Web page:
Category Archives: Op-Ed: Opinion & Commentary

The Maternal Line: Eulogy for a Beautiful Woman

A father. His daughter. His daughter’s daughter. A river. No, that’s not right. The River. Theirs is a story that began long ago. But it hasn’t ended yet. And The River flows through it.
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by Tamia Nelson | May 10, 2018
Originally published in different form in different places in other years.

Absent Friends Article on Tamiasoutside.com

The girl found The River irresistible. Whenever she could, she scrambled over the cliff that rose precipitously from the swift waters. The snowmelt‑swollen spring torrents carved deep potholes in the cliff’s sheer walls, and when the floods receded, the girl sometimes found stranded trout in those dark recesses, swimming frantically in futile circles. That’s when she taught herself how to tickle trout, catching the imprisoned fish in her hands before returning them to The River. It was a difficult job, even a dangerous one at times, but seeing the trout swim free was all the reward that she asked — or wanted.

When she wasn’t climbing the cliff, the girl often dabbled in The River’s shallows, turning over cobbles to see who might be living under them. … Continue reading »

Eulogy for an Old-Timer

Jack was a bit of a bastard, really, but he had a soft spot for birds, chipmunks, and his beloved mountains. He also had a soft spot for me. And though he died many moons ago this month, but he’s still with me every day.
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Absent Friends Article on Tamiasoutside.com

by Tamia Nelson | April 14, 2018
Originally published in different form in different places in other years.

He died nearly half a century ago this April, at the age of sixty-five. It wasn’t an easy death. He “died hard,” as folks used to say. I won’t kid you. He was no saint. He was a bit of a bastard, in fact. Still, he had his reasons. He packed a lot into his sixty-five years. He raised three kids on little or nothing. A fourth, his youngest son, drowned one winter when he broke through the ice on a local lake. What with one thing and another, he never had an easy life. He lived through two major wars, several diphtheria epidemics, and a depression — and that wasn’t all. … Continue reading »

Learning to See: Happy Are the Painters

When a Christmas Eve fire left Tamia with little more than the clothes on her back, she mourned the loss of her camera and photos. But out of this loss came something of enduring value: She learned to see again. And so can you.
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by Tamia Nelson | March 23, 2018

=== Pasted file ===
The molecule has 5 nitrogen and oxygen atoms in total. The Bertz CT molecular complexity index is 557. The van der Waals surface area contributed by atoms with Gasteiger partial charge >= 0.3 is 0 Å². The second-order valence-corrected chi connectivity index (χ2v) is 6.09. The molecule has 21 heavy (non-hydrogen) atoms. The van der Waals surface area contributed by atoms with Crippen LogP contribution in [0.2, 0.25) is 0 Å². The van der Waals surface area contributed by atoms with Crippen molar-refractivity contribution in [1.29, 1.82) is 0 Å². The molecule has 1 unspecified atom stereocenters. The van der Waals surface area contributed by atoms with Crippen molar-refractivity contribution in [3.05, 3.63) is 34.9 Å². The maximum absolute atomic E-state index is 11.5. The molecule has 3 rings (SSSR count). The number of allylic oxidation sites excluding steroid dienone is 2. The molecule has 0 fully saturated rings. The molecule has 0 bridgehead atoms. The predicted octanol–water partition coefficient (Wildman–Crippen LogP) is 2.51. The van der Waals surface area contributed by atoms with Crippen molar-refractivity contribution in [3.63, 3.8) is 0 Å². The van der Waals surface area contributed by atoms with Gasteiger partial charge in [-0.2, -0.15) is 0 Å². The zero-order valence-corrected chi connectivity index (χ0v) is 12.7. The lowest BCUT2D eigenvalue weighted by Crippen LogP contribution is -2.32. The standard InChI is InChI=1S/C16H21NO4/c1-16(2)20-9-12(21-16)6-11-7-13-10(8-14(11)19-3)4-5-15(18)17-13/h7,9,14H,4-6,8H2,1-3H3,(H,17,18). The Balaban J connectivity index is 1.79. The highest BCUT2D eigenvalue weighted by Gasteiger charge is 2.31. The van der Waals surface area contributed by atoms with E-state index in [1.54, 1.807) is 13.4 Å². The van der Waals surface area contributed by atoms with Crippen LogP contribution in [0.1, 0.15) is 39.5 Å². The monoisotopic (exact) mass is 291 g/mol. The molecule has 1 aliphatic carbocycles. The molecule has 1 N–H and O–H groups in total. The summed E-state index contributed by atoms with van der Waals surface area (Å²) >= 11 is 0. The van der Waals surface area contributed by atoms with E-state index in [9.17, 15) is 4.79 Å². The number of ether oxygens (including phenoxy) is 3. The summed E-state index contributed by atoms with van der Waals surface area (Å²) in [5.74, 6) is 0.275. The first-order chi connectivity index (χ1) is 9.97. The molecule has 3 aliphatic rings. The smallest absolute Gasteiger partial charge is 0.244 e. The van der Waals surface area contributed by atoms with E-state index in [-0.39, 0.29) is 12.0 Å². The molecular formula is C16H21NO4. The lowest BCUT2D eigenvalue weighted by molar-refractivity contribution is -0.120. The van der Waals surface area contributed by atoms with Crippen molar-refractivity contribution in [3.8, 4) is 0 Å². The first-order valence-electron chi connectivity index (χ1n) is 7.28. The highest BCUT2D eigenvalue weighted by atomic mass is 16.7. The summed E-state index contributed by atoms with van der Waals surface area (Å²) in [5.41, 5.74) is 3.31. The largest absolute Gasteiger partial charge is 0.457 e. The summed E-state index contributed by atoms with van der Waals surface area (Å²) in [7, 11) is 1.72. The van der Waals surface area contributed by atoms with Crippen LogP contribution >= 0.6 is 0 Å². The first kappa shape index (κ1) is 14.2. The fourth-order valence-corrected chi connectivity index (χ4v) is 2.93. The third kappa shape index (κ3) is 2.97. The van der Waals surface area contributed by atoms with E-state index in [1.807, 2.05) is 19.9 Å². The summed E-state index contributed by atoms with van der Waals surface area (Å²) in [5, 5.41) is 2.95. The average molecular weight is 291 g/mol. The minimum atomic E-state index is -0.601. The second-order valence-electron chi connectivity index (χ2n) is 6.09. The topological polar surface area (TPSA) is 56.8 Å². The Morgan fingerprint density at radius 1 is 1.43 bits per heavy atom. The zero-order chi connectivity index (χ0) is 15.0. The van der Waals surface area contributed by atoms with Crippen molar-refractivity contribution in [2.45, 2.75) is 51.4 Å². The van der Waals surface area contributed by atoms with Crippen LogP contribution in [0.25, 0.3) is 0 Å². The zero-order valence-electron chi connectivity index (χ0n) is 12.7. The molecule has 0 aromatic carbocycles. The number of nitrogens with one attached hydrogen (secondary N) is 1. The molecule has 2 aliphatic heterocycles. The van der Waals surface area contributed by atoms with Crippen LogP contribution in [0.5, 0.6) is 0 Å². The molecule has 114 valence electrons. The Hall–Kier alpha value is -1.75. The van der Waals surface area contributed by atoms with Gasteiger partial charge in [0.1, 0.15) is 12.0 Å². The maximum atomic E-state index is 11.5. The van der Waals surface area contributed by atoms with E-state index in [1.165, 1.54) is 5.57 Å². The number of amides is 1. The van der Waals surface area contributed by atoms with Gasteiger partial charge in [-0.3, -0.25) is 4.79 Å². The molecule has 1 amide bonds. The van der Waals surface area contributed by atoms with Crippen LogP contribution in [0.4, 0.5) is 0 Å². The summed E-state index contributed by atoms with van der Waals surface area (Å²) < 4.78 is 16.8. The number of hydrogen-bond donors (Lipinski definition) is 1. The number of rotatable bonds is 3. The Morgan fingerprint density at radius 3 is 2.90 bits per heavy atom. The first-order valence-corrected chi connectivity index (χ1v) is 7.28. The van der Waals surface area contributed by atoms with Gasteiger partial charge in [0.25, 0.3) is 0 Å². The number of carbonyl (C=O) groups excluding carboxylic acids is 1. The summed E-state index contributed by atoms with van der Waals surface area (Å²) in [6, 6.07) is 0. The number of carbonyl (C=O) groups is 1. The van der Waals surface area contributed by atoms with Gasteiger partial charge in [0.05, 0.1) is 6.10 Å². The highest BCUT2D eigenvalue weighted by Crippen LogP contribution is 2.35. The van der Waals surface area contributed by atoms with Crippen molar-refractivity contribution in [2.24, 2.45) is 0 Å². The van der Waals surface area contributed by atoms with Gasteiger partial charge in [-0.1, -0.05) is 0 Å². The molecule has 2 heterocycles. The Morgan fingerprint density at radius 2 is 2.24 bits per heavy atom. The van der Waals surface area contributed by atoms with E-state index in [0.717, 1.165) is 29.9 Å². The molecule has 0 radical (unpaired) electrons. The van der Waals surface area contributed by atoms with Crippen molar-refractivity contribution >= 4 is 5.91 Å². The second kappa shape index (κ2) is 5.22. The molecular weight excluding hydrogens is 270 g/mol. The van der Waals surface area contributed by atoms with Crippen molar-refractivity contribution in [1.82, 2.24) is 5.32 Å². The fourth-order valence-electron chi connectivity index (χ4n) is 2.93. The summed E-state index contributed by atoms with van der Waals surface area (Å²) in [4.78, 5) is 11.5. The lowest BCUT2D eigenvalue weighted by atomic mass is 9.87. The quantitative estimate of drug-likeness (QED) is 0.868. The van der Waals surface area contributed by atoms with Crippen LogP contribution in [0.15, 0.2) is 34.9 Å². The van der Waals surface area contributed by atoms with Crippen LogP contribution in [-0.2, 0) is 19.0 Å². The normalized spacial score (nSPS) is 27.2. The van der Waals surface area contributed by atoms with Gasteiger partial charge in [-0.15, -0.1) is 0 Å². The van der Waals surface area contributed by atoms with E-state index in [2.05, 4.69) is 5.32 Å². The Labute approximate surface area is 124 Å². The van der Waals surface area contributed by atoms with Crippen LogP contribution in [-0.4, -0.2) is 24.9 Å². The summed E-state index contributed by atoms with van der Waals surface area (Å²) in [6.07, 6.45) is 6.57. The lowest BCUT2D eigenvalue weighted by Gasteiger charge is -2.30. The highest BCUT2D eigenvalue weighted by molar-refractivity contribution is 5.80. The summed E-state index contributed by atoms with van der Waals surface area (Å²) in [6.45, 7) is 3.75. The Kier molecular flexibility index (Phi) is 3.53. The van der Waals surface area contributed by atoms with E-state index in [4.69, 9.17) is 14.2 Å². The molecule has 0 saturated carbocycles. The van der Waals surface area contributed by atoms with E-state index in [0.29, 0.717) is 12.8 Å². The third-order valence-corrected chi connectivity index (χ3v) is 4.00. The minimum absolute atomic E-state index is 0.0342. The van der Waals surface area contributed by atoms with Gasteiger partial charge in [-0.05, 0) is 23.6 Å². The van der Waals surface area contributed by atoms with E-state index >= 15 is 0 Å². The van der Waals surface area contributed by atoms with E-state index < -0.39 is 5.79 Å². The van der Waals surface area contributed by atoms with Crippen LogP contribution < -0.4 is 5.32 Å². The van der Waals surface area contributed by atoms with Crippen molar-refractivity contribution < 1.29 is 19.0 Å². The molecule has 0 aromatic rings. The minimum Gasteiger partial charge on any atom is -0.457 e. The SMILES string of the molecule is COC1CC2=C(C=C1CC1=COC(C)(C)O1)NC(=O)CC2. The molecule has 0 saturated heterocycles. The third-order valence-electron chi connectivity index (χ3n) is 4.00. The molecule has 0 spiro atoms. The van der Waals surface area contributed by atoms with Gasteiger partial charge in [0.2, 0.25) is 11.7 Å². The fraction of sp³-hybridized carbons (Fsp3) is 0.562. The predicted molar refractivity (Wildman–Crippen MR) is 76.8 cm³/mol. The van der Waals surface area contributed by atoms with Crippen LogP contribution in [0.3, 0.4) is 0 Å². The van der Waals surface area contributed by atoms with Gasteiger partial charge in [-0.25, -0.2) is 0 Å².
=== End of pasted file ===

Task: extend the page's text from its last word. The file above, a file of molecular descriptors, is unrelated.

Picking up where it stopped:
Originally published in very different form on June 6, 2000

Nearly forty years ago, Farwell and I made our first home together in what had once been the servants’ quarters of an imposing Victorian manse. Then, on Christmas Eve, the century-old structure burned to the ground. As luck would have it, we were away from home at the time, visiting family, but we didn’t escape unscathed. Except for an aging Volkswagen Beetle and the clothes on our backs, the flames consumed everything we owned.

This blow fell hard on us. We had no insurance, for one thing. Still, although we missed our tent, our sleeping bags, our climbing gear, and our books, the losses I felt most keenly were my treasured Nikon camera … Continue reading »

Self-Reliance Revisited: Why Does the Slave Embrace His Chains?

Having explored the downsides of bucket lists in an earlier article and then waded into the murky waters of device-driven commercial media last week, Farwell now turns his attention to the devices themselves—and to the effect they’re having on how we experience our world. Do you think this doesn’t have anything to do with canoeing? Well, you couldn’t be more wrong. That’s Farwell’s notion, anyway. Why not see what you think?
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by Farwell Forrest | February 16, 2018

I don’t suppose that anyone reads Emerson anymore. I know I don’t. No, that’s not true. I didn’t. But I do now. And only now do I realize what I’ve been missing. My belated foray into the thickets of Transcendentalist literature began prosaically enough. I was chasing down the source of a quote I’d seen in The Complete Walker, and the search took me to one of Emerson’s most celebrated essays: “Self-Reliance.” I found the quote I was seeking in short order, but I also found a lot more—an exhaustive, eye-opening discourse on the worm … Continue reading »